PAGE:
(11-18-2012 11:49 PM)rosedeng Wrote:  Hi, does anyone know how to get the leaf emissivity? I read Fuchs 1966 paper about using a cone with aluminium foil inside. if put the cone on the leaf, it will give an leaf emissivity of 1.0, then remove the cone, it will give total energy emitted by leaf and also the reflected energy by the background. So, If I want to get the background temperature using aluminum foil plate, shall I use the shining side or the dark side of the aluminum foil? I see that people suggest to use the shining side, but why? I tried in my field with wrinkled aluminum foil and place it under the sun, in some spots it showed very high temperature through the camera. Does the hot spot show the specular reflection? How can I distinguish diffused and specular reflection? Can I use the dark side of the aluminum foil to get diffused reflection and shining side to get specular reflection? Am I right in this point?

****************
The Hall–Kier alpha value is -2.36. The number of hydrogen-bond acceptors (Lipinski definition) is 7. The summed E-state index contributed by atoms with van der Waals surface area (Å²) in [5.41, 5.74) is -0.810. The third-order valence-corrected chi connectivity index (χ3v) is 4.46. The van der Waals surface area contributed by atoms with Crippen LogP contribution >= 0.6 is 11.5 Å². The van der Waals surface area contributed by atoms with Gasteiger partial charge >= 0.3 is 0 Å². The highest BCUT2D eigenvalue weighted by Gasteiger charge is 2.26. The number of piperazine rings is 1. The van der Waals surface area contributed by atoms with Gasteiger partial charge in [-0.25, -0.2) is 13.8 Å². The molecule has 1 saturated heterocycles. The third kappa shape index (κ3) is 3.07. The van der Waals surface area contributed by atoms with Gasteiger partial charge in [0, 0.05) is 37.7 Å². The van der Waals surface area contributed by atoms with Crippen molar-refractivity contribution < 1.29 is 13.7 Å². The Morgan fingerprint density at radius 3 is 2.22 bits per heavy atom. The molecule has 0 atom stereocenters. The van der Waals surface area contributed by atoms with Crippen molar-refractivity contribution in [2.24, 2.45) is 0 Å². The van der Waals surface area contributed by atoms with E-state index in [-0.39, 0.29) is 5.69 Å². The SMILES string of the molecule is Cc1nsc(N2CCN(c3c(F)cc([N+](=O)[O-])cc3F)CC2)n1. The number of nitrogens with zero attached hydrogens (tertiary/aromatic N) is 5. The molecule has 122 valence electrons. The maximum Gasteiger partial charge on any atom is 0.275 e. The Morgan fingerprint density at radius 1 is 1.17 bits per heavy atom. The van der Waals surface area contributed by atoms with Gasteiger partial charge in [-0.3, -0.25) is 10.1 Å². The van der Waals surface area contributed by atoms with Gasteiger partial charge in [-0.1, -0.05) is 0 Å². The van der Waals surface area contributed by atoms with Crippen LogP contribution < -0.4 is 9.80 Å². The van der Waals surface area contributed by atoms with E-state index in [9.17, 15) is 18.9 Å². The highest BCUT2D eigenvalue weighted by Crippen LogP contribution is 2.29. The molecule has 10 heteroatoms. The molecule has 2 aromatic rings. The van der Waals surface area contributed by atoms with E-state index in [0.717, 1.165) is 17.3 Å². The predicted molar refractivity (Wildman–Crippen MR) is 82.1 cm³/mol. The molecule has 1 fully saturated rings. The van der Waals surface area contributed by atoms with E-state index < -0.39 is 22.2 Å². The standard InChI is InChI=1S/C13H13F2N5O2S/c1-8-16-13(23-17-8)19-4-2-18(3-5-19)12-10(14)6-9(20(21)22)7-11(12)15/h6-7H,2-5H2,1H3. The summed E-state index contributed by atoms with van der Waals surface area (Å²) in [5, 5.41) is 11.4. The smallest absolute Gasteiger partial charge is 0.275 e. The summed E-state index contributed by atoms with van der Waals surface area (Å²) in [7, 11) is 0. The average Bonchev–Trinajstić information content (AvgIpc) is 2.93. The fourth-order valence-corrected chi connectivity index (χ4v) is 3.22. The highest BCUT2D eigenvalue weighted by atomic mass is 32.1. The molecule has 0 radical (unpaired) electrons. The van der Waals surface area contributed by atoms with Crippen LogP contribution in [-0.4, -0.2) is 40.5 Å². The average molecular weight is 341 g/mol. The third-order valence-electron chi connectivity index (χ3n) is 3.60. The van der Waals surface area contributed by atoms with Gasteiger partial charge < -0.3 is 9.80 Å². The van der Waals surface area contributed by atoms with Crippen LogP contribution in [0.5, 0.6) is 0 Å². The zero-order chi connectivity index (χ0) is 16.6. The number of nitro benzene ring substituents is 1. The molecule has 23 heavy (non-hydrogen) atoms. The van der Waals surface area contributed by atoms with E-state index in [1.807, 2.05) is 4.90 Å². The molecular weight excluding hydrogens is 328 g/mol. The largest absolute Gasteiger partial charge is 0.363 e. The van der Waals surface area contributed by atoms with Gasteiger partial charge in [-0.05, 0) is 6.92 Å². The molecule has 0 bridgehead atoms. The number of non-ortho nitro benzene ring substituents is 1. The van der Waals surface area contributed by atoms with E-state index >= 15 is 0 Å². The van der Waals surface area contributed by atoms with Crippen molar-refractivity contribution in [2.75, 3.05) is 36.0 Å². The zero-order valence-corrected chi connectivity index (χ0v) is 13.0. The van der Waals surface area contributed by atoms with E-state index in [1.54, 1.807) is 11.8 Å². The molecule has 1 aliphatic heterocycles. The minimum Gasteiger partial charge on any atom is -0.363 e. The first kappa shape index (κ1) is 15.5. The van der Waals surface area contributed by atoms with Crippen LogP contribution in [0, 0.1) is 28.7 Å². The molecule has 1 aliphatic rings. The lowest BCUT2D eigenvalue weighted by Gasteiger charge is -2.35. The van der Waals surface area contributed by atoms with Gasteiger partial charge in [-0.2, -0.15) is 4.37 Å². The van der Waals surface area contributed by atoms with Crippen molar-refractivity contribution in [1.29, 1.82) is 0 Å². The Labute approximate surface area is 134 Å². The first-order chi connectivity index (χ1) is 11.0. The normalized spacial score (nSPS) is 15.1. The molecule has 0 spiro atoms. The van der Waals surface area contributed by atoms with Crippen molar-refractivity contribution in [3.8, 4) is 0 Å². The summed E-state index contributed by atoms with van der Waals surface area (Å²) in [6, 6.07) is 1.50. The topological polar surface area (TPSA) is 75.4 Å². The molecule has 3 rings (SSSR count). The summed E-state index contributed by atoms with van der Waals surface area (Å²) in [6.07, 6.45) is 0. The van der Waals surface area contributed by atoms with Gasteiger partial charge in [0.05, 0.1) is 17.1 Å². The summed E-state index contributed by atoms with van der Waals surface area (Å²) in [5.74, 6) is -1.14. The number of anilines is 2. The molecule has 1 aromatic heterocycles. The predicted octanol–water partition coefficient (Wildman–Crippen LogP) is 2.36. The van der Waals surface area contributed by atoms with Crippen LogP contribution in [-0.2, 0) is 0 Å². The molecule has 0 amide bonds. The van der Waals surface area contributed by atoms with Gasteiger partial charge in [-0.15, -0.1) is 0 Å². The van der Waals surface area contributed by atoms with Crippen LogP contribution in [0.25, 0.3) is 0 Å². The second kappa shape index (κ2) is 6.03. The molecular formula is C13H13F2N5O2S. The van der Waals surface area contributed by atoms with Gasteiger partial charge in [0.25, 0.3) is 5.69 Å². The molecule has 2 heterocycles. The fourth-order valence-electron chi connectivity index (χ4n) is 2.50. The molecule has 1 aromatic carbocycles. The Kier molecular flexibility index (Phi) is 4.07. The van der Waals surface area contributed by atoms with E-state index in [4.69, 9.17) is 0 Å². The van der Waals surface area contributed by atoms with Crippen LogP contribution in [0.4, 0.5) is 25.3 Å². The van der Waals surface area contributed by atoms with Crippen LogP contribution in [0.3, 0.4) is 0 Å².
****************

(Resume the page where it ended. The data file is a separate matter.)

Thanks very much.
Rose



I would suggest measuring the reflectivity, and then calculating the emissivity by 1-R.

Also as an alternative to heating the leaf, place it in a cold environment so as it is a a different temp to the Trefl.
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12-07-2012, 08:17 AM
Post: #4
RE: leaf emissivity
Hi GaryThanks very much for your reply. I've tried the foil method you mentioned in the link, but find the temperature range of the foil is very large and hard to determine what temperature to use as background temperature. please see images i took in a night. here is the link
http://dl.dropbox.com/u/108800495/foil%20temperature.png
ThanksRosenotes on the images were taken under a bit windy night, but images were taken when it's stable. the images were crumbled aluminum foil on a paper plate. the high temperature line is transparent tapes (to fasten the foil to plate). The upper corner of lower right image are smooth foil that are not crumbled for comparison.It can be seen that the temperature range of foil is very large.[/font]